The Story of a Racehorse Named Thanksgiving

Legends
Thanksgiving and jockey Eddie Arcaro after winning the 1938 Travers Stakes. (Turf Pix/BloodHorse photo)

Max Hirsch was a titan in the sport. He won the 1934 Travers Stakes with Observant. He trained Bold Venture, winner of the 1936 Kentucky Derby and Preakness. He was well on his way to a Hall of Fame career. He trained horses for some of the richest and most powerful Americans, including Arnold Rothstein, the wealthy gambler and infamous fixer of the 1919 World Series. In 1934 he had recently become the trainer for the King Ranch, which would soon be one of the most successful stables in America.

That year Hirsch’s daughter, Mary, made some horse racing history herself. She was the first woman in the country licensed to train Thoroughbred racehorses. Mary had grown up around horses, naturally, and rode jumpers before deciding to try her hand at training. Owners gladly handed horses over to her despite any biases against her gender because, according to the New York Times, “her father thinks enough of her judgement to consult with her.”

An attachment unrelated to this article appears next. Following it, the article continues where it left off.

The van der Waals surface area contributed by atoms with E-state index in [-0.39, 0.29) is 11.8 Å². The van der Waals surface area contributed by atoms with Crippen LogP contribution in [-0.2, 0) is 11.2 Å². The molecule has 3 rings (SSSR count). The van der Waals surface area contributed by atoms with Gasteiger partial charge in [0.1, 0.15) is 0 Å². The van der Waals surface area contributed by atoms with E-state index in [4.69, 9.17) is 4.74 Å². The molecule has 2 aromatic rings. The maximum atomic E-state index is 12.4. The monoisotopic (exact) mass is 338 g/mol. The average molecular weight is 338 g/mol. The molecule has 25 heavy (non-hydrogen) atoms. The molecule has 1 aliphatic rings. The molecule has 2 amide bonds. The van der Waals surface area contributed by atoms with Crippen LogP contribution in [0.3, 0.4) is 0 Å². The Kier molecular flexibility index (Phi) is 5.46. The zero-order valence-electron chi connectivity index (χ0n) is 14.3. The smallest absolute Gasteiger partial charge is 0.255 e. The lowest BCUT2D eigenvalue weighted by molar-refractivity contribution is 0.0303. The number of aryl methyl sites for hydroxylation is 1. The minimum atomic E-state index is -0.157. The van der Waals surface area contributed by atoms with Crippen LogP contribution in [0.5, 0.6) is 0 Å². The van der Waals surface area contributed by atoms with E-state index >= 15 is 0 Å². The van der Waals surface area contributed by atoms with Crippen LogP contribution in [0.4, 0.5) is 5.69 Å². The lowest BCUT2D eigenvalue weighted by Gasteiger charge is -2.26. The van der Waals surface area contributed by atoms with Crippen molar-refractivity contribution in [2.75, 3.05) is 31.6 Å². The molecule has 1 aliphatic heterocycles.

One owner who had no such biases was Anne Corning, wife of Congressman Parker Corning from the politically powerful Corning family in upstate New York. Parker was a horse racing fan and owned a number of horses, which he kept under his wife’s name. Anne developed a passion for the sport herself, taking an active interest in them and their careers on the track. Mrs. Corning asked Mary Hirsch to train one of their horses, a bay colt named Thanksgiving.

They stabled Thanksgiving with Max Hirsch’s horses at Saratoga in the summer of 1937 in preparation for the start of his 2-year-old season. That July before the beginning of the meet, a lightning storm wreaked havoc on the barn, striking several of the horses, including Thanksgiving. Max Hirsch felt the lightning strike his foot as he sat in his kitchen near the barn eating lunch. He looked over at the chef, who had collapsed. Hirsch knew what was happening and sprung from the table and raced to the barn. When he arrived he saw his horses stumbling around; some falling over. Thanksgiving was on the ground and out cold.